This situation of violent criminality and insecurity with the incidences of waves of armed robberies, kidnappings, ritual killings, cattle rustlings, suicide bombings and treasury looting has exerted so much pressures on our security agents that cases like pickpocketing, shoplifting, knife crimes, raping, burglary and other common misdemeanors have totally become trivialised as mere pranks or jokes too insignificant for police attention.
Already, the military that brought those situations to Nigeria have moved back to their barracks. Nigeria is left helplessly choosing new breed leaders from among the youths who are struggling out, directly or indirectly, from the influence of the various societies of criminal gangs.
All other emerging gentleman professionals, who are not in politics, are fast becoming grumblers and self-declared ‘misfits’ in most Nigerian societies, wondering if the country can ever return to its old glories and workable attractions. They, in the meantime, are imagining where would be the place for their own children being presently brought up from elite environments.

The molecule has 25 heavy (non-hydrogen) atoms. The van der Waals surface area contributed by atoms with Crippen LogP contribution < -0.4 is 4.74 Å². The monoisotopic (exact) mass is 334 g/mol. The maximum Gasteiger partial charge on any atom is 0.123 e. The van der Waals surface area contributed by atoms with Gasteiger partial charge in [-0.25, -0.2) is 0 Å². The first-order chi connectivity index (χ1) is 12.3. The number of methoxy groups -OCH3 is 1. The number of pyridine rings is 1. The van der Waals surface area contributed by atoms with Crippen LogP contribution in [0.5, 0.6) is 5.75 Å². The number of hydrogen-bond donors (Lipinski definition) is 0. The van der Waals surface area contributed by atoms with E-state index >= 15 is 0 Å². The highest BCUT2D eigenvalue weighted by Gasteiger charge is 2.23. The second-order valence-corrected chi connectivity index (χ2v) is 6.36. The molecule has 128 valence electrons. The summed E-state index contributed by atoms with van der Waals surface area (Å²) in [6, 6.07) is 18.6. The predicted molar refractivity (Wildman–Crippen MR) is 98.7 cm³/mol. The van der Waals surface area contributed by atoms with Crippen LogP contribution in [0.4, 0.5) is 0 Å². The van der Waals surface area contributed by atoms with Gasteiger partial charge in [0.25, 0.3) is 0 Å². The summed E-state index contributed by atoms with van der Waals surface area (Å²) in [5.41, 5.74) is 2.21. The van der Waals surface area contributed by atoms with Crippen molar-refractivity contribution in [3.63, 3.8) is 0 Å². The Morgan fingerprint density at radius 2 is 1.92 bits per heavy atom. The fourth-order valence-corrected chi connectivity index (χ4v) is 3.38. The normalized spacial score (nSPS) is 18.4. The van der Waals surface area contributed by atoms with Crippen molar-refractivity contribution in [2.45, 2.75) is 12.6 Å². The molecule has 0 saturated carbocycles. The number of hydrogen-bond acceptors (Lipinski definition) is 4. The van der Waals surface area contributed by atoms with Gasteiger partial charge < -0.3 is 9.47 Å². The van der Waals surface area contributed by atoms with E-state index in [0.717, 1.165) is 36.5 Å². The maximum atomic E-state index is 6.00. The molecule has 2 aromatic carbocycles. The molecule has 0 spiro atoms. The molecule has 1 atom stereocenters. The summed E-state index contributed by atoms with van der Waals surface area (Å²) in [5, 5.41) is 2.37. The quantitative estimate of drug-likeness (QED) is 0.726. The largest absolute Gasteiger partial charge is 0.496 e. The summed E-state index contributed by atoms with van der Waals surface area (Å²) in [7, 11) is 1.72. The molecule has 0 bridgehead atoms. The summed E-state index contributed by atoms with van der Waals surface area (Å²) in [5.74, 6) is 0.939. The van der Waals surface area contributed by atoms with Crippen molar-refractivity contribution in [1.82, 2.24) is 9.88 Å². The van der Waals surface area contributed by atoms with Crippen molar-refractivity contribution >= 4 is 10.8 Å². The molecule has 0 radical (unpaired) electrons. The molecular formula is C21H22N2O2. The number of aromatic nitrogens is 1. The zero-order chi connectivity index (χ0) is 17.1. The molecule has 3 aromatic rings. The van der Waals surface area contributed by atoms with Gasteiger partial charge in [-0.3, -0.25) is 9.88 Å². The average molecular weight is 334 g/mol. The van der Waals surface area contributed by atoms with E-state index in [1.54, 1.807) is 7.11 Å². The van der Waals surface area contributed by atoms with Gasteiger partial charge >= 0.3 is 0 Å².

The Nigerian new breed elected and selected leaders, judging from their societal backgrounds described above, find it difficult to be aware that Nigeria is 10 years backward in road assets: it has 193,000 kilometers of bad roads instead of 300,000 of well-paved roads; it requires not less than N1 trillion annually to probably catch up by 2025. Some of the new breed elected leaders do not even appreciate that the 60,000 kilometers of roads that are being claimed to have been paved out of Nigeria’s present 193,000 kilometers of bad roads have already been taken over by pot-holes. Such leaders are crowded in states’ capitals and Abuja, bluffing the rest of us at our roadless villages with fleets of exotic cars under their control.